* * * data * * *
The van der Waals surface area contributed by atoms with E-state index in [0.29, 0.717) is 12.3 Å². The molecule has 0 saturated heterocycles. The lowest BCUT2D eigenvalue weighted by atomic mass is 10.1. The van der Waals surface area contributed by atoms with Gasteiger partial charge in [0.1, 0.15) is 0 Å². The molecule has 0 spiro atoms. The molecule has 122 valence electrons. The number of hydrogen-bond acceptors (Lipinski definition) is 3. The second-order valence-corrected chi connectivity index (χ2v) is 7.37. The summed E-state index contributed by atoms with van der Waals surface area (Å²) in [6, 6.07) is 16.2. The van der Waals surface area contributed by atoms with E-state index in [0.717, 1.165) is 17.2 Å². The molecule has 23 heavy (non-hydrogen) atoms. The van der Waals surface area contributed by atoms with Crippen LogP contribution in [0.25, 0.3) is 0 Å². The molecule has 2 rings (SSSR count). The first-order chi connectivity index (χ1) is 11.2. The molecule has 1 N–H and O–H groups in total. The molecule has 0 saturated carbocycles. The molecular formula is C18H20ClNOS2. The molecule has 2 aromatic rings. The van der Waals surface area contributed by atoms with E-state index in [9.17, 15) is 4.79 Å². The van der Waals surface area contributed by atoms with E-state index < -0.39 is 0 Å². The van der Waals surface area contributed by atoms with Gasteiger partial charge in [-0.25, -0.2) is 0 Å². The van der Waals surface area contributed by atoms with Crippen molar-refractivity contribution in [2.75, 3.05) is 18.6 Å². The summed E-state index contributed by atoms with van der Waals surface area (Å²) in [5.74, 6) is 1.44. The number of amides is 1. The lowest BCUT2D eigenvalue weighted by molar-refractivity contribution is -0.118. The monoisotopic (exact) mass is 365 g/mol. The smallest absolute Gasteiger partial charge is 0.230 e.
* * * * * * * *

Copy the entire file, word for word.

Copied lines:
The van der Waals surface area contributed by atoms with E-state index in [0.29, 0.717) is 12.3 Å². The molecule has 0 saturated heterocycles. The lowest BCUT2D eigenvalue weighted by atomic mass is 10.1. The van der Waals surface area contributed by atoms with Gasteiger partial charge in [0.1, 0.15) is 0 Å². The molecule has 0 spiro atoms. The molecule has 122 valence electrons. The number of hydrogen-bond acceptors (Lipinski definition) is 3. The second-order valence-corrected chi connectivity index (χ2v) is 7.37. The summed E-state index contributed by atoms with van der Waals surface area (Å²) in [6, 6.07) is 16.2. The van der Waals surface area contributed by atoms with E-state index in [0.717, 1.165) is 17.2 Å². The molecule has 23 heavy (non-hydrogen) atoms. The van der Waals surface area contributed by atoms with Crippen LogP contribution in [0.25, 0.3) is 0 Å². The molecule has 2 rings (SSSR count). The first-order chi connectivity index (χ1) is 11.2. The molecule has 1 N–H and O–H groups in total. The molecule has 0 saturated carbocycles. The molecular formula is C18H20ClNOS2. The molecule has 2 aromatic rings. The van der Waals surface area contributed by atoms with E-state index in [9.17, 15) is 4.79 Å². The van der Waals surface area contributed by atoms with E-state index < -0.39 is 0 Å². The van der Waals surface area contributed by atoms with Gasteiger partial charge in [-0.25, -0.2) is 0 Å². The van der Waals surface area contributed by atoms with Crippen molar-refractivity contribution in [2.75, 3.05) is 18.6 Å². The summed E-state index contributed by atoms with van der Waals surface area (Å²) in [5.74, 6) is 1.44. The number of amides is 1. The lowest BCUT2D eigenvalue weighted by molar-refractivity contribution is -0.118. The monoisotopic (exact) mass is 365 g/mol. The smallest absolute Gasteiger partial charge is 0.230 e.